Stressors are the source of stress existing in the work environment. Stress, the second phase of the stress process can be long or short term depending on the nature of stressors. This second phase constitutes psychological interpretation and experience of events seen as stressful by an individual. Finally, the consequences, which are behavioral manifestations, psychological, physiological and organizational events, results the prolonged stress.

In the [21], the author presented a stress model using system dynamics. His model consists to develop causal interactions between stress and some psychological factors such as: motivation and mood.

Human relationships are a source which influences stress. Aggression increases stress of operators. The working environment is also stressful. Factors of this environment are ergonomic factors which exert pressure on the person such as: noise, vibration, temperature... etc.

Another factor that seems interesting to introduce it as a factor influencing stress is economic factor corresponding to the degree of instability of the company in the financial market. A recent investigative study shows the influence of the financial crisis mainly on workers stress [43].

3) Feeling self-efficacy

Feeling self-efficacy is an important factor that directly influences the behavior of operators. According to cognitive theory [44], feeling self-efficacy constitutes the belief that an individual has in its ability to produce or not a task. Confidence that the person up in his capacities to produce desired effects influences their aspirations, their choices, their vulnerability to stress and their level of perseverance [44]. This confidence has a logical link with learning through training which influences motivation [45].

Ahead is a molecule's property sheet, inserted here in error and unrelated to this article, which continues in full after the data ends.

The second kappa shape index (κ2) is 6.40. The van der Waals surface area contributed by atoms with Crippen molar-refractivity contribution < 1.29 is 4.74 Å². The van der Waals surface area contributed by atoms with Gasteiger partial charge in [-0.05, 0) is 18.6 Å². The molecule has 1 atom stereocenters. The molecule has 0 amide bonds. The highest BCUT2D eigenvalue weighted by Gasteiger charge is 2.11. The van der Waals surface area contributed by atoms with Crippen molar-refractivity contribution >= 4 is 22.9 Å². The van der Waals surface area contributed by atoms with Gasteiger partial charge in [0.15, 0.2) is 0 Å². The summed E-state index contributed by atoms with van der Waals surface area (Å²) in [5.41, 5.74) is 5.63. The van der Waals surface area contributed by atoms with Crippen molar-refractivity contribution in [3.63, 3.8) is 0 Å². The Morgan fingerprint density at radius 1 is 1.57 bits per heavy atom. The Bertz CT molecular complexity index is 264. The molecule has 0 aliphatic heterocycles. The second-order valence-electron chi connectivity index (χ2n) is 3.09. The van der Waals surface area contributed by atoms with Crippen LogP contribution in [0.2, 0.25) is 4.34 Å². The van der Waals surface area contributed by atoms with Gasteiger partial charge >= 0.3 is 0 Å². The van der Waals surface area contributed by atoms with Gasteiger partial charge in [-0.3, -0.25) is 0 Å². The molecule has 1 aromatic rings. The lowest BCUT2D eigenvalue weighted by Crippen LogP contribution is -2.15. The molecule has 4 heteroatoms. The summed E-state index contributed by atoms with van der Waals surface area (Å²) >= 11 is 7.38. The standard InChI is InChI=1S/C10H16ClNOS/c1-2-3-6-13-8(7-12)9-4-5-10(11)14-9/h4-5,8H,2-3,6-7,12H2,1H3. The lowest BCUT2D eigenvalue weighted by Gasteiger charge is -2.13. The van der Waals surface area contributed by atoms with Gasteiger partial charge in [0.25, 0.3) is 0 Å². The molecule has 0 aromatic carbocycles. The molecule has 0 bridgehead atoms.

4) Precision in the work

Precision in the work is related to the quality and efficiency of activity achieved by the operators. This is a factor that leads to the presence or absence of errors, and therefore directly influences the behavior of operators.

In [22] the author presented a model of imprecision in the work. Several factors affect the accuracy or inaccuracy in the work. These include: fatigue. According to [46], fatigue is a decrease in activity of a living system and related to the activity of this system. A simple loop appears as soon as we analyze the physiological phenomenon of fatigue [14] (Figure 5).

This loop is positive and can become dangerous in case of nervous breakdown. According to [47], nervous fatigue is manifested by an inability to maintain a system with an initial devolution accompanied by increased errors and reduced vigilance. The relevance of procedures is an important factor that increases the precision at work, while the absence or the incorrect information leads to imprecision.

5) Intelligent conduct

According to psychologists, intelligent conduct corresponds to a mental level which is concretized by the behavior, the adaptation, the ease of solving problems, and the ability of an operator to predict the effects of his conduct. Intelligent driving is associated with competence.

In the [48], the authors show that the competence is defined as a result of the use of internal expertise in an external context: Individual competence = processing mechanisms + internal expertise + external context.

Modeling of competence was studied by several research which proposed models of competence [49,50] [51]. In the [52] the authors proposed a model of competence that distinguishes knowledge, expertise and skills.

Figure 5. Loop of fatigue.

Competence can be seen as a process but also as a disposition to act [53].

Competence is a process which makes it possible to build or to adapt strategies for action by mobilizing the resources needed to accomplish a mission. Learning through training is an important source of competence development [54] and a powerful tool able to develop safety behavior [55].